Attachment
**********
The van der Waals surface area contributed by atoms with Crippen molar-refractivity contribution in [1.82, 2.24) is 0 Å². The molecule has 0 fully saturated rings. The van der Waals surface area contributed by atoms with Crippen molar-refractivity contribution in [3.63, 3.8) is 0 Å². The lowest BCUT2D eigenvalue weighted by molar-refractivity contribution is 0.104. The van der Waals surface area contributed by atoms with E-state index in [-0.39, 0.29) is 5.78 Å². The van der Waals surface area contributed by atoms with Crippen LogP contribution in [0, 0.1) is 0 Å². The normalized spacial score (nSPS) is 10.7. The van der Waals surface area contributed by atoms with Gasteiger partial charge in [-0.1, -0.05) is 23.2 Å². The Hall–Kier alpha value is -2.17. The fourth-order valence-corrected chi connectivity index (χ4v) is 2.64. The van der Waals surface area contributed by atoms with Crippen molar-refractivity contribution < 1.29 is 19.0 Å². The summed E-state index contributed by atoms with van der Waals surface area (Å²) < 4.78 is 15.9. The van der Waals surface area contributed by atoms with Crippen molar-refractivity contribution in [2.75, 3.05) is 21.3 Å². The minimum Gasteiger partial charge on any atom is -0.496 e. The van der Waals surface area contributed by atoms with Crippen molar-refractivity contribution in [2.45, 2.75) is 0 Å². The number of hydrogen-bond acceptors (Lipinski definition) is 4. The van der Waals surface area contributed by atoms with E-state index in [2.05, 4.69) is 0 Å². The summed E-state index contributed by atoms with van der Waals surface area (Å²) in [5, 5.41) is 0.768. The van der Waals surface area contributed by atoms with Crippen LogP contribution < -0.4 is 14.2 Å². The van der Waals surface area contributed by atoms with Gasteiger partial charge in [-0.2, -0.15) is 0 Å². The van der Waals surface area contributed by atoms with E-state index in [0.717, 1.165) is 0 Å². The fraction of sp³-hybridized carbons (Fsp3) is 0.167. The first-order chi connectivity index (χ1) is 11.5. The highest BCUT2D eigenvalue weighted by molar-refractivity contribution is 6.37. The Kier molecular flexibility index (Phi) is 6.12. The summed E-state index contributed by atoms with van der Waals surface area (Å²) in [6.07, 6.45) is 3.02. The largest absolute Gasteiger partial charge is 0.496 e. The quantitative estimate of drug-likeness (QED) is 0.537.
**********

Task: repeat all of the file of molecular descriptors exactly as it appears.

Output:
The van der Waals surface area contributed by atoms with Crippen molar-refractivity contribution in [1.82, 2.24) is 0 Å². The molecule has 0 fully saturated rings. The van der Waals surface area contributed by atoms with Crippen molar-refractivity contribution in [3.63, 3.8) is 0 Å². The lowest BCUT2D eigenvalue weighted by molar-refractivity contribution is 0.104. The van der Waals surface area contributed by atoms with E-state index in [-0.39, 0.29) is 5.78 Å². The van der Waals surface area contributed by atoms with Crippen LogP contribution in [0, 0.1) is 0 Å². The normalized spacial score (nSPS) is 10.7. The van der Waals surface area contributed by atoms with Gasteiger partial charge in [-0.1, -0.05) is 23.2 Å². The Hall–Kier alpha value is -2.17. The fourth-order valence-corrected chi connectivity index (χ4v) is 2.64. The van der Waals surface area contributed by atoms with Crippen molar-refractivity contribution < 1.29 is 19.0 Å². The summed E-state index contributed by atoms with van der Waals surface area (Å²) < 4.78 is 15.9. The van der Waals surface area contributed by atoms with Crippen molar-refractivity contribution in [2.75, 3.05) is 21.3 Å². The minimum Gasteiger partial charge on any atom is -0.496 e. The van der Waals surface area contributed by atoms with Crippen molar-refractivity contribution in [2.45, 2.75) is 0 Å². The number of hydrogen-bond acceptors (Lipinski definition) is 4. The van der Waals surface area contributed by atoms with E-state index in [2.05, 4.69) is 0 Å². The summed E-state index contributed by atoms with van der Waals surface area (Å²) in [5, 5.41) is 0.768. The van der Waals surface area contributed by atoms with Crippen LogP contribution < -0.4 is 14.2 Å². The van der Waals surface area contributed by atoms with Gasteiger partial charge in [-0.2, -0.15) is 0 Å². The van der Waals surface area contributed by atoms with E-state index in [0.717, 1.165) is 0 Å². The fraction of sp³-hybridized carbons (Fsp3) is 0.167. The first-order chi connectivity index (χ1) is 11.5. The highest BCUT2D eigenvalue weighted by molar-refractivity contribution is 6.37. The Kier molecular flexibility index (Phi) is 6.12. The summed E-state index contributed by atoms with van der Waals surface area (Å²) in [6.07, 6.45) is 3.02. The largest absolute Gasteiger partial charge is 0.496 e. The quantitative estimate of drug-likeness (QED) is 0.537.